IMF board approves $300 mn loan for Burkina Faso

IMF board approves $300 mn loan for Burkina Faso

The International Monetary Fund's (IMF) executive board approved a $300 million loan agreement for the West African nation of Burkina Faso to help bolster its economy and reduce poverty.

The landlocked country has had two military coups since January last year, while contending with a deteriorating security situation and multiple economic shocks, including the war in Ukraine and the recovery from the Covid-19 pandemic.

The four-year loan agreement worth around $302 million, should "create fiscal space for priority spending, strengthen resilience to shocks while reducing poverty, and bolster fiscal discipline, transparency and governance," the IMF announced in a statement.

Burkina Faso saw its fiscal buffers eroded "substantially" last year, along with a sharp decline in economic growth, according to the IMF.

"Burkina Faso faces a challenging macroeconomic outlook amid large development and security needs, compounded by acute food insecurity and long-standing fragility," IMF Deputy Managing Director Kenji Okamura said.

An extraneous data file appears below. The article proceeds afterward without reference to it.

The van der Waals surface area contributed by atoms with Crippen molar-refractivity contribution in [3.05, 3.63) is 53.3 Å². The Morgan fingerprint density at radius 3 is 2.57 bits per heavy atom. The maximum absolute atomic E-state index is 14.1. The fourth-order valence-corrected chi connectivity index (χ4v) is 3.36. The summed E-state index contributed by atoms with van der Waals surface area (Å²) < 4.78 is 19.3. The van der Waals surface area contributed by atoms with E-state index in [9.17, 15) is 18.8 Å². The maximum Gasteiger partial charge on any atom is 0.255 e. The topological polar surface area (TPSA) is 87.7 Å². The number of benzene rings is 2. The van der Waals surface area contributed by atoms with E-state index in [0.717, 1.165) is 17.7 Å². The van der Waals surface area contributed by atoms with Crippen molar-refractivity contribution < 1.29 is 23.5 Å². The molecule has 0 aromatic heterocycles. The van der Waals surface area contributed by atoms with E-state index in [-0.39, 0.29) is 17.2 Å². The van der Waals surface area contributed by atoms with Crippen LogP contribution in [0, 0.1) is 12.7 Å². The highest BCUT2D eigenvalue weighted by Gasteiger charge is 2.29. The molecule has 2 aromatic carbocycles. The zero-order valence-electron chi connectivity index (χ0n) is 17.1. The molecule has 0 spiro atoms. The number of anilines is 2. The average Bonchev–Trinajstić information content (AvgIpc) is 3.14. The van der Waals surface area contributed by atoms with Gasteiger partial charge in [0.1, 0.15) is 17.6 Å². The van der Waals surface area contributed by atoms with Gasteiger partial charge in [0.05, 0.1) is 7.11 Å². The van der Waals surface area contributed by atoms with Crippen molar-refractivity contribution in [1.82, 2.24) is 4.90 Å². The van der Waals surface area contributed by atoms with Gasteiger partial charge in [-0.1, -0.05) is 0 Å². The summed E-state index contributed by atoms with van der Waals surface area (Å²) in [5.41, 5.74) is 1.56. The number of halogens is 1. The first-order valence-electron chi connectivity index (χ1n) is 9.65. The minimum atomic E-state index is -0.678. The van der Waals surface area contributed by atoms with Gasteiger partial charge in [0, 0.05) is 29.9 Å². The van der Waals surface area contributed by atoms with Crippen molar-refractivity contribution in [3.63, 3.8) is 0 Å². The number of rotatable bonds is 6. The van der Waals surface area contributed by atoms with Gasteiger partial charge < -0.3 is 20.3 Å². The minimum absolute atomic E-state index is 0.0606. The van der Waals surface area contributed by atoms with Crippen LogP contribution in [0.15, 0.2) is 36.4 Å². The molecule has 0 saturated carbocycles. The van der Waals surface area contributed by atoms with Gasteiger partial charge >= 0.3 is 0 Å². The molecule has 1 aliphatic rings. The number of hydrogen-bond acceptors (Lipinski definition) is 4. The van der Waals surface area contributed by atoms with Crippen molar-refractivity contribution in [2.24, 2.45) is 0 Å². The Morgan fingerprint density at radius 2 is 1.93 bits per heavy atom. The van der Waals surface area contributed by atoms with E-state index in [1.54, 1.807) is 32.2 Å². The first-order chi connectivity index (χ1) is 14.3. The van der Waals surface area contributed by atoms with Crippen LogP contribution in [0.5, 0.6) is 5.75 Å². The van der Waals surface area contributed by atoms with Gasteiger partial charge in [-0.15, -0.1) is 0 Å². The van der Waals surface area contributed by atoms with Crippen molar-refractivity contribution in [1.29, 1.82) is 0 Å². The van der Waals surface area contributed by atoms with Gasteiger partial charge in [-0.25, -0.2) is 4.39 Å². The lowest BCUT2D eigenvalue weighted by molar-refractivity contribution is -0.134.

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"For the country’s long-term development process, it remains essential to sustain structural reforms to foster economic growth and diversification as well as to reduce poverty," he added.

Burkina Faso has been battling a deadly jihadist insurgency since 2015, a spillover from the conflict in neighboring Mali which has also affected its eastern neighbor Niger.

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All three countries have had military coups since 2020.

More than 40 percent of Burkina Faso's population live in poverty, according to the IMF, while the UN refugee agency estimates that more than two million people are internally displaced as a result of "persistent insecurity."

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